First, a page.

+0  
 
+2
14
2
avatar+1622 

How many ways are there to arrange 4 indistinguishable apples and 4 indistinguishable pears in a row so that each apple is next to at least one pear?

 

bonus points if you can get it wink - have fun 2.0ers! - proyaop

 Feb 9, 2024
 #1
avatar+394 
+3

Scroll down to see answer, very long.

I'll give this my best attempt laugh

 

We see that without the condition, the number of total possibilities of arranging the indistinguishable fruits is \(\frac{8!}{4!4!}=70\).

Now add this condition in, and we need to find the total number of cases that don't satisfy this condition, or otherwise that there is at least one instance of an apple that is surrounded by apples.

 

Lets split that into 3 sub-conditions 

Condition 1) An apple is first and the second fruit is also an apple

Condition 2) An apple is last and the second to last fruit is also an apple

Condition 3) An apple is not first or last, but the two fruits next to it are apples. (3 apples in a row)

 

Now we have lots of cases to consider.

 

Satisfying condition 1, we have \(\frac{6!}{4!2!}=15\) cases for condition 1.

Satisfying condition 2, we also have \(\frac{6!}{4!2!}=15\) cases for condition 2.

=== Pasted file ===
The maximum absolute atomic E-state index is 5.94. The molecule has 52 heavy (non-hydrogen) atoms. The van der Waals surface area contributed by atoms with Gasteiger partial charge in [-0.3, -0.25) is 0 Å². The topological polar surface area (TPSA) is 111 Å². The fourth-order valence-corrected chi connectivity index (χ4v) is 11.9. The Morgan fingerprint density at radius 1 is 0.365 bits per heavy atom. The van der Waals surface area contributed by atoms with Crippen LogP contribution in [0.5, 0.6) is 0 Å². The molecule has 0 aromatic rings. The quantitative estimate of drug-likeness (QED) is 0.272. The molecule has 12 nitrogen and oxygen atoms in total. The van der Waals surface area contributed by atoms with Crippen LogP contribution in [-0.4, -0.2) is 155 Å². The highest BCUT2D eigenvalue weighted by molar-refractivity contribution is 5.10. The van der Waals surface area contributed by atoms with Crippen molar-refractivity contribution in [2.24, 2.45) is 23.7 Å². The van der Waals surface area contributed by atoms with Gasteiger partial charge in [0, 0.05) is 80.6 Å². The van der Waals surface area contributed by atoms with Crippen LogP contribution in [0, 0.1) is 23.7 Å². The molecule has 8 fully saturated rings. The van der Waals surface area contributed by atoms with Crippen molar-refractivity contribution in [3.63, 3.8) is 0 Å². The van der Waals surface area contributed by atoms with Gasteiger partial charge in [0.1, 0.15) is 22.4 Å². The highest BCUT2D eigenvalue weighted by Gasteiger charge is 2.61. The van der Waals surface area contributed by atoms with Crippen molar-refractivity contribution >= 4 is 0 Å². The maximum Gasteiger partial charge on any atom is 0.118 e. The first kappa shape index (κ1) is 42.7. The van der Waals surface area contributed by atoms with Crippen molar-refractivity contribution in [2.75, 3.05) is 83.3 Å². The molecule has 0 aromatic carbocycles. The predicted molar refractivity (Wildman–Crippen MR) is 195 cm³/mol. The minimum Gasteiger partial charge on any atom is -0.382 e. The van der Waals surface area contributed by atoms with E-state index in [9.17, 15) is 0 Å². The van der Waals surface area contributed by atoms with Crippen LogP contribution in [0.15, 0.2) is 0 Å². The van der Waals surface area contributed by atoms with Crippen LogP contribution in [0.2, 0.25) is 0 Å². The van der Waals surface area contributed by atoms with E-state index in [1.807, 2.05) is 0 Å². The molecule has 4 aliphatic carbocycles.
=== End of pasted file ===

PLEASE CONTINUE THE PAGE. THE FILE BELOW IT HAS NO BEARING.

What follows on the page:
Condition 3 is more difficult, because 3 apples in a row, also includes 4 apples in a row, but we overcount, the cases for 4 apples in a row.

First we count the cases for 3 apples which, we treat 3 apples a group, or a seperate variable, so we order the group, one apple, and 4 pears getting \(\frac{6!}{4!1!1!}=30\), but we overcount many cases with 4 apples in a row. Each case with 4 apples in a row can be formed 2 ways, for example consider the sequence PAAAAPPP where P is pear and A is apple. This sequence can be formed by P + AAA +APPP or also PA + AAA+PPP with our counting, so we count each 4 in a row case twice, so we need to subtract once the cases with 4 in a row.

Again, to count the number of 4 in a row cases, we treat the 4 as a group, a seperate item, so there is a total of \(\frac{5!}{4!1!} = 5\) 4 in a row cases. Subtracting this, we get \(30-5=25\) total cases for condition 3.

 

Now we count the overlaps. We see that there is 1 case of condition 1 and condition 2, AAOOOOAA.

We see there is 5 cases of condition 1 and condition 3. AAA + an A in any of the 5 remaining spaces, yields 5 cases.

We see there is also 5 cases of condition 1 and condition 3. an A in any of the first 5 spaces + AAA, yields an additional 5 cases.

We see there is not possible a case of condition 1 and condition 2 and condition 3, because after AAOOOOAA we can't satisfy condition 3.

So now we have. \(15+15+25-5-5-1=44\)cases of apples being surrounded by apples. 

 

This is the exact opposite of the case we want to find, so we do total cases - cases of apples being surrounded by apples for a total of \(70-44=26\) cases. Our final answer is 26 arrangements.

 Feb 10, 2024

2 Online Users

avatar